So far, graders have been instructed to keep notes simple — a description of “Centering: Back, Top-to-Bottom” is an example of what a collector might see. Graders have the ability to expand beyond the most basic comments, though collectors shouldn’t expect it for everything.

“We’ve worked with the graders over the last few months on the level of detail we expect on notes, and not being too verbose in the way to structure things,” Hoge said. “People don’t want a novel. I think the key thing is to give them a region so they can focus. If you pick an attribute, tell them where it is.”

Though grader notes have been widely considered a major positive, some collectors have had questions about the process.

Turnaround times shouldn’t be heavily impacted, Hoge says, with each card already being reviewed by a minimum of two graders. Though the group of graders working on Express survive levels and above is smaller than other tiers, it does include the most senior members of the grading team.

Currently only available for trading card grading, dual-services, crossovers and reviews, collectors can also expect PSA to eventually add grader notes to other items and services.

“I think we’re up for exploring this concept for all the collectible categories that we operate, and we’re just starting,” Hoge said. “The biggest thing for us is obviously that cards are our bread and butter and starting at the appropriate service level here where we can get comfortable with the volume and how the program is scaling.”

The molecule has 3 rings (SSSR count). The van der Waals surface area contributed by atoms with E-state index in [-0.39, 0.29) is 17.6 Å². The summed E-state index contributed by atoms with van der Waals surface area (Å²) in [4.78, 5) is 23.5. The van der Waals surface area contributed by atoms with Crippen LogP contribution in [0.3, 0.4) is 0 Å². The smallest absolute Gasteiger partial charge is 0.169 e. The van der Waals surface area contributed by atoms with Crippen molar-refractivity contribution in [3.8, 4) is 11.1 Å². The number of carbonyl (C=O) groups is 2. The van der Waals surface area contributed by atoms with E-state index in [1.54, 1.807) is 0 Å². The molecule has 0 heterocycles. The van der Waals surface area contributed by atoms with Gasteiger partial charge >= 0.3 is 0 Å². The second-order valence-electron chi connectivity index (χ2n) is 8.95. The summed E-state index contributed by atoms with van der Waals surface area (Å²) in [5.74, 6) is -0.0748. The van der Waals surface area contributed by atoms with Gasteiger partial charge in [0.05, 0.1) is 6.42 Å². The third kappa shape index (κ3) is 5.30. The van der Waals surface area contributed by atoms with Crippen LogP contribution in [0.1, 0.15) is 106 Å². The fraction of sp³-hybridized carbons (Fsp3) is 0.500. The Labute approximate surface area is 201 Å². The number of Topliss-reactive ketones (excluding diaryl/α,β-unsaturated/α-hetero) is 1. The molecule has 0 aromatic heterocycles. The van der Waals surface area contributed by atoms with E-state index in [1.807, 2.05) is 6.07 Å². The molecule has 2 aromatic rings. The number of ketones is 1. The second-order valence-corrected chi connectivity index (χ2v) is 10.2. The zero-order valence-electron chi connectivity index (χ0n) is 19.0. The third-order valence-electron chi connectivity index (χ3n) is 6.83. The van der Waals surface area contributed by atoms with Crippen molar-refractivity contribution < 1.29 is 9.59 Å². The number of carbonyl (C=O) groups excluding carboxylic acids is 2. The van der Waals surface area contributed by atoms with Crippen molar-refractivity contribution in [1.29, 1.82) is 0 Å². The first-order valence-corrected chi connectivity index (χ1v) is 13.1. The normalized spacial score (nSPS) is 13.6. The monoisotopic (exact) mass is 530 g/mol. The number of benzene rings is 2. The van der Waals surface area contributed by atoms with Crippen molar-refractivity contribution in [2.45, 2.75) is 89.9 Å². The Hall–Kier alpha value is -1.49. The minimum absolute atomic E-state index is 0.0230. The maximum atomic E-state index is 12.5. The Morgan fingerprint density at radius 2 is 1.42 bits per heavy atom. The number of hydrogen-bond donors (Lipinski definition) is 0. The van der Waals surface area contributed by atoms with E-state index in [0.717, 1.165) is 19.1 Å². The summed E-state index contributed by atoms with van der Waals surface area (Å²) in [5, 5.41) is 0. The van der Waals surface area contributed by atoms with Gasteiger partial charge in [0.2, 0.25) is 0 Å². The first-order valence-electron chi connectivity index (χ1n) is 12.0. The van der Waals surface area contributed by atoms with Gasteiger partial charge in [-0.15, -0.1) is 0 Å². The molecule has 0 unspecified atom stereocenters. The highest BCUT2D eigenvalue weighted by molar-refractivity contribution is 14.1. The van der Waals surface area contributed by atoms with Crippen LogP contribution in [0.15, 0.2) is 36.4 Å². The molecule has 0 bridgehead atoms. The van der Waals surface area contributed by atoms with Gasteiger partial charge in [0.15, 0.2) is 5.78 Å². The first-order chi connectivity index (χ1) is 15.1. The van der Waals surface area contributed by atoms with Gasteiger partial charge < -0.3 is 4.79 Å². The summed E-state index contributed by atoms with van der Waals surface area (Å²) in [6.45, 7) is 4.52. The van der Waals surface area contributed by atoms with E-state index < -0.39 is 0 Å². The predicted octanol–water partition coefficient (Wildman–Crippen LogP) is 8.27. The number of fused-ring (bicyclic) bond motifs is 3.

Only available directly to customers for now, grader notes won’t appear anywhere publicly like on a card’s certification page. Customers are free to share grader notes for their cards, but PSA doesn’t have immediate plans to post notes for anyone to view, though Hoge hasn’t ruled out sharing them publicly eventually.

The addition of grader notes will also have zero impact on PSA’s grading scale. Though notes will provide additional context for each of the primary grading categories, customers shouldn’t expect the addition of sub-grades.

“I actually think there’s something elegant about the PSA grading scale of 1 to 10,” Hoge said. “Keeping it simple and easy for customers to understand. I don’t think we have interest in doing sub-grades. I think we like the grading scale we’ve established and certainly customers do too.”

Though PSA currently holds a dominating position in the grading space — it had a 78 percent market share in 2023, according to third-party grading tracker GemRate — Hoge says it’s important for the company to continue to build trust with collectors, and transparency is one way to do that.

According to Hoge, PSA simply hadn’t had the technology or the operational prowess to add grader notes previously. A heavy investment in recent years has allowed the company to tackle a feature Hoge says had been bubbling up among collectors he interacted with.

“I think we just know how quickly we could lose a position,” Hoge said. “And I think we care a lot about our customers and the collectors and doing the right thing for the hobby."

Ben Burrows is a reporter and editor for cllct.